Originally Posted by evilfij
A 130 is 127" wheelbase. The early 127s were 110 chassis cut in half with an extra bit of frame welded in (like LWB RRCs are).
The "early 130s" were 127s. Cut in half with 17" added in.
"The 127 (and 130)
From 1983 Land Rover introduced a third wheelbase to its utility line-up, a 127-inch (3,226 mm) twin-axle vehicle designed to accommodate larger, heavier loads than the One Ten. Called the Land Rover 127, it was designed specifically with use by utility and electrical companies in mind, as well as military usage. In its standard form it is a four-door six-seater consisting of the front half of a One Ten Station Wagon, and the rear of a One Ten High-Capacity Pick Up (HCPU). The logic was that this allowed a workcrew and their equipment to be carried in one vehicle at the same time. The 127 could carry up to a 1.4 tonnes (1.4 long tons; 1.5 short tons) payload, compared to the 1.03 tonnes (1.01 long tons; 1.14 short tons) payload of the One Ten and the 0.6 tonnes (0.59 long ton; 0.66 short ton) of the Ninety.
127s were built on a special production line, and all started life as One Ten Station Wagon chassis (the model was initially marketed as the One Ten Crew Cab, before the more logical 127 name was adopted). These were then cut in two and the 17 inches (432 mm) of extra chassis length welded on before the two original halves were reunited. 127s did not receive their own dedicated badging like the other two models, instead they used the same metal grille badges as used on the Series III 109 V8 models, that simply said Land-Rover.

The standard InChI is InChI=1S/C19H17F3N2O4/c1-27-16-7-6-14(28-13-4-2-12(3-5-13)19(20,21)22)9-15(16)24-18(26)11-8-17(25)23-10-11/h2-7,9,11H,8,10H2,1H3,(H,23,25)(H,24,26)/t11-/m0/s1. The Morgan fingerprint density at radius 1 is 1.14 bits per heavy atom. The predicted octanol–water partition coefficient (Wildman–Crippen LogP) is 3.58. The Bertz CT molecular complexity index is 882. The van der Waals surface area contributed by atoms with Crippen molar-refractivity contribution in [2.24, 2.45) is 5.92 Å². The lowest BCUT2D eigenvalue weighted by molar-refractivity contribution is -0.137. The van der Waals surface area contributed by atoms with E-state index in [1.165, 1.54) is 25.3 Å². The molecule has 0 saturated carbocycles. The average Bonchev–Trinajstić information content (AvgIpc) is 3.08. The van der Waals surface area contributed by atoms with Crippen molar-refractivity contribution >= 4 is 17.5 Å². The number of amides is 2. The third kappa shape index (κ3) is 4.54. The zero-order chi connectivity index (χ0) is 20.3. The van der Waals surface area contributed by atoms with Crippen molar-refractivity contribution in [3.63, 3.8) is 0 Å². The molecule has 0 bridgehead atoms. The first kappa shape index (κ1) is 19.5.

Although the standard body-style was popular, the 127 was a popular basis for conversion to specialist uses, such as mobile workshops, ambulances, fire engines or even flatbed transports. In South Africa, the Land Rover assembly plant there offered a 127 Station Wagon with seating for 15. Land Rover also offered the 127 as a bare chassis, with just front bodywork and bulkhead, for easy conversion.
Initially held back by the low power of the Land Rover engines (other than the thirsty petrol V8 engine), the 127 benefited from the improvements to the line-up, and by 1990 was only available with the two highest power engines, the 134 hp (100 kW) 3.5-litre V8 petrol, and the 85 hp (63 kW) 2.5-litre Diesel Turbo.